Friday, March 19, 2010

Have a break, have a social media disaster

Oh dear, oh dear. Nestle have put an enormous, chocolate-covered foot in it. They've discovered Facebook, but not how to use it. Here's a message that greeted visitors to their Facebook fan page:

“This page is for fans of NestlĂ©. Linkspamming, abuse etc will be removed, and repeat offenders will be excluded. Posts that have been recently removed have either been abusive or been linkspamming (or both).”

Well that seems clear, if not exactly in the spirit of social media. But it got worse. Whoever runs the page has now started bleating about the way in which visitors are using the Nestle logo. They are also offering advice on spelling and grammar.

Here's what the administrator said "We welcome your comments, but please don’t post using an altered version of any of our logos as your profile pic – they will be deleted.”

So far, so disastrous. There are now over 90,000 "fans", many of them posting comments very critical of Nestle. Personally, I'd like to thank whoever runs the Nestle fan page for a social media strategy that is so wrong, it makes a great case study.

Why not go and see it yourself?


Ruth Seeley said...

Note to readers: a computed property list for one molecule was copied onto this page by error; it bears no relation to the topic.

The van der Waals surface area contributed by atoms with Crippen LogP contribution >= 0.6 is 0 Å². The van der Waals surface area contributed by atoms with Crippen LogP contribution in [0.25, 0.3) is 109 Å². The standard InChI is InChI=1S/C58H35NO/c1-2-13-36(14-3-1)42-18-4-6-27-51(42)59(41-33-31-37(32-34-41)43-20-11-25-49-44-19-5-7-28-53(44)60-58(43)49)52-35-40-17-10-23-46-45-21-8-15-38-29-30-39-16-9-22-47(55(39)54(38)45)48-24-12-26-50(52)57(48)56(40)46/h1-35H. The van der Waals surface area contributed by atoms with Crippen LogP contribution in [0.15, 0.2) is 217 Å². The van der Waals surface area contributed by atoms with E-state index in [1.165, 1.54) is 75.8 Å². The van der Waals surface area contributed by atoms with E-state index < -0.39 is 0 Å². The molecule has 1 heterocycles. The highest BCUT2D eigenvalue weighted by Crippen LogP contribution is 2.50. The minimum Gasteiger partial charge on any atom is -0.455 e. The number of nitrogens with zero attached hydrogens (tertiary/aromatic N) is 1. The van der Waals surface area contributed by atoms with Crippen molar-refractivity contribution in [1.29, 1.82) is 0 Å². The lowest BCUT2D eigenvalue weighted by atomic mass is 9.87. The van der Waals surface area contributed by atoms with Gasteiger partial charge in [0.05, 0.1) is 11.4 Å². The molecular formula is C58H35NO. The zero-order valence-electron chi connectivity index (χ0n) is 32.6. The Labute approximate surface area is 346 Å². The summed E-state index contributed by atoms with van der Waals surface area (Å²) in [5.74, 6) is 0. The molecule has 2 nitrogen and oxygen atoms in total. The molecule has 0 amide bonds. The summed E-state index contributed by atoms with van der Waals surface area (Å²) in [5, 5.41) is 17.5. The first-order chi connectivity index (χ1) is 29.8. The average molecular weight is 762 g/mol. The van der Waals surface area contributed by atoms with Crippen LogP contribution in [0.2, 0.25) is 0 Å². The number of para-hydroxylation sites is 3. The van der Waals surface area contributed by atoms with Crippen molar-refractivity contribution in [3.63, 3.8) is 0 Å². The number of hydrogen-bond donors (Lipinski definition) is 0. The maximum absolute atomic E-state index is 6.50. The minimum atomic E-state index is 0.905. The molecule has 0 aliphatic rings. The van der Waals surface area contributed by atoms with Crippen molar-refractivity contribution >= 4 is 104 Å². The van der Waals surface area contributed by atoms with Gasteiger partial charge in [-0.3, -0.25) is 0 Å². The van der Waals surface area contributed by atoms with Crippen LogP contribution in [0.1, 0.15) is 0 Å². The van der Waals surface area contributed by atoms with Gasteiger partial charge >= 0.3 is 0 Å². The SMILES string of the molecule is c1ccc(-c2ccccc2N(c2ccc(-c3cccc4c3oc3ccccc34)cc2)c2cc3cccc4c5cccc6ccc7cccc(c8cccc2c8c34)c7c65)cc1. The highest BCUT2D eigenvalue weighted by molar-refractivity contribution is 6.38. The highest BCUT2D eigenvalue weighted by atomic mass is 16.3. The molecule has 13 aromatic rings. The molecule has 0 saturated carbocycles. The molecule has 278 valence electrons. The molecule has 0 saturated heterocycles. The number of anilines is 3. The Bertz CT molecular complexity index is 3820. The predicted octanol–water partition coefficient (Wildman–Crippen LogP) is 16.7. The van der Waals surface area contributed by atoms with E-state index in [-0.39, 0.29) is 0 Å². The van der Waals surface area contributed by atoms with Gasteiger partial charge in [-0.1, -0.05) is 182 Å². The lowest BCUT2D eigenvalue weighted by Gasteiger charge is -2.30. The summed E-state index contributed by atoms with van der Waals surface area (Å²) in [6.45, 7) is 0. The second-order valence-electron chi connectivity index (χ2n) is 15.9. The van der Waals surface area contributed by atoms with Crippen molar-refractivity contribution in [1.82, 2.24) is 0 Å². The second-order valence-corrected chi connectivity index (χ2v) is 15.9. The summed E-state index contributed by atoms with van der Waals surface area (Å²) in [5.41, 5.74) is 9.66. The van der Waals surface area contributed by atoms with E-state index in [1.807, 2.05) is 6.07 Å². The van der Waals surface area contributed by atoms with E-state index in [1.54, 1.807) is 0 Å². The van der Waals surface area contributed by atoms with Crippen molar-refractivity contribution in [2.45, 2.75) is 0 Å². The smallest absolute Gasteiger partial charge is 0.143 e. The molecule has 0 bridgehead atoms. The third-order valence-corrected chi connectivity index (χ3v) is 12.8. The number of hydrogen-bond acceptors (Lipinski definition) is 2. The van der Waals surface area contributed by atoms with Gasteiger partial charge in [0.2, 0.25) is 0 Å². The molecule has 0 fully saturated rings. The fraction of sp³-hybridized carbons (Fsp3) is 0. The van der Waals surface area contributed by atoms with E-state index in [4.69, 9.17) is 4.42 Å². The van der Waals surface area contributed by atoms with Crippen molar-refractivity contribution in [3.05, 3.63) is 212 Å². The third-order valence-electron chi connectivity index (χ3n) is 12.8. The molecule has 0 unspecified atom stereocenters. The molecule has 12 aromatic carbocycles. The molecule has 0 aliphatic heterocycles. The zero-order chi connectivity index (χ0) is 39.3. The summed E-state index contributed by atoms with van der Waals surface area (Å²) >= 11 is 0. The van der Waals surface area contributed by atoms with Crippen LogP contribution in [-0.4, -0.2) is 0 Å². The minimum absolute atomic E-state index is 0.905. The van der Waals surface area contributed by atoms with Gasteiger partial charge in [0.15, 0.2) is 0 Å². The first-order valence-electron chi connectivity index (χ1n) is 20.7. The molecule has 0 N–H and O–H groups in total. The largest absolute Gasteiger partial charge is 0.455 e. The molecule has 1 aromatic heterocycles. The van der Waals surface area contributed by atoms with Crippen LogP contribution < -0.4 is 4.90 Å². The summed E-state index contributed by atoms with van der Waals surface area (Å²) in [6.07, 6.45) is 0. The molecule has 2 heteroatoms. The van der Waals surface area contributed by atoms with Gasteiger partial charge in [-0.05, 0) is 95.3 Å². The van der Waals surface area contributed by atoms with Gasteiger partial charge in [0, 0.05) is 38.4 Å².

Oh, that's my laugh of the morning looked after then. Love the comments in the thread from PR/social media folks offering to look after the Nestle brand after their current firm gets fired.

The whole tone of the page is just off, like soured milk - very punative, dictatorial and hierarchical.

Anonymous said...

Nestle certainly are having a bad day over this little social media shambles, but what about their PR gurus?

The likes of JWT, Ogilvy and Mather, Publicis Group and Nielsen Buzzmetrics have all happily worked on the Nestle account in the face of mounting evidence that the company has no interest in a sustainable business model.

It's about time that they were asked to jusify themselves in my view.

Ruth Seeley said...

And punitive too - I thought it looked funny the way I spelled it first time around.

I wonder though - 90,000 fans on their Facebook group - are people hanging around because they like the company and its products, or are they rubber necking in anticipation of the trainwreck. When I took a closer look at the other pages, there was absolutely no user-generated content. So how'd they get so many fans - was there a free chocolate bar if you join our Facebook group coupon in their wrappers for a while?